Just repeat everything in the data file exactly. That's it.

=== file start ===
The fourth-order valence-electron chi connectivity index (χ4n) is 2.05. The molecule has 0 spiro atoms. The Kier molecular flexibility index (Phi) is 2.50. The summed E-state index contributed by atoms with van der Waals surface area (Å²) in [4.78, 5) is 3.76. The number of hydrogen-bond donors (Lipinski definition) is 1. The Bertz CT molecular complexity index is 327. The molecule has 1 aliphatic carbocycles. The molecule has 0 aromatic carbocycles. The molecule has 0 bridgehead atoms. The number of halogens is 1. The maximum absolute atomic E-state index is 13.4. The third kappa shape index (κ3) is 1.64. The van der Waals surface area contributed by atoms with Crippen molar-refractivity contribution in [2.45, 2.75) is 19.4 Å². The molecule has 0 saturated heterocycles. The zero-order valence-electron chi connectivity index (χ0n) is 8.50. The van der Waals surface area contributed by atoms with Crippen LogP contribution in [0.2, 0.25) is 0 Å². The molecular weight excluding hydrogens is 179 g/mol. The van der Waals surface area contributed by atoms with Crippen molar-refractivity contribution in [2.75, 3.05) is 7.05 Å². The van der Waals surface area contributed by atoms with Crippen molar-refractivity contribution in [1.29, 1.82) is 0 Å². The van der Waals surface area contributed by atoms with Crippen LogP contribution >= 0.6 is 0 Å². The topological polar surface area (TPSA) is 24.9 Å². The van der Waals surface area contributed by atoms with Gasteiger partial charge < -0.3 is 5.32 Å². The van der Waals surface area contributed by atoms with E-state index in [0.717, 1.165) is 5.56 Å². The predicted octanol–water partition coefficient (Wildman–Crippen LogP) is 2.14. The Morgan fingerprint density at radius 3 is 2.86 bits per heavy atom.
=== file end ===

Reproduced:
The fourth-order valence-electron chi connectivity index (χ4n) is 2.05. The molecule has 0 spiro atoms. The Kier molecular flexibility index (Phi) is 2.50. The summed E-state index contributed by atoms with van der Waals surface area (Å²) in [4.78, 5) is 3.76. The number of hydrogen-bond donors (Lipinski definition) is 1. The Bertz CT molecular complexity index is 327. The molecule has 1 aliphatic carbocycles. The molecule has 0 aromatic carbocycles. The molecule has 0 bridgehead atoms. The number of halogens is 1. The maximum absolute atomic E-state index is 13.4. The third kappa shape index (κ3) is 1.64. The van der Waals surface area contributed by atoms with Crippen molar-refractivity contribution in [2.45, 2.75) is 19.4 Å². The molecule has 0 saturated heterocycles. The zero-order valence-electron chi connectivity index (χ0n) is 8.50. The van der Waals surface area contributed by atoms with Crippen LogP contribution in [0.2, 0.25) is 0 Å². The molecular weight excluding hydrogens is 179 g/mol. The van der Waals surface area contributed by atoms with Crippen molar-refractivity contribution in [2.75, 3.05) is 7.05 Å². The van der Waals surface area contributed by atoms with Crippen molar-refractivity contribution in [1.29, 1.82) is 0 Å². The van der Waals surface area contributed by atoms with Crippen LogP contribution >= 0.6 is 0 Å². The topological polar surface area (TPSA) is 24.9 Å². The van der Waals surface area contributed by atoms with Gasteiger partial charge < -0.3 is 5.32 Å². The van der Waals surface area contributed by atoms with E-state index in [0.717, 1.165) is 5.56 Å². The predicted octanol–water partition coefficient (Wildman–Crippen LogP) is 2.14. The Morgan fingerprint density at radius 3 is 2.86 bits per heavy atom.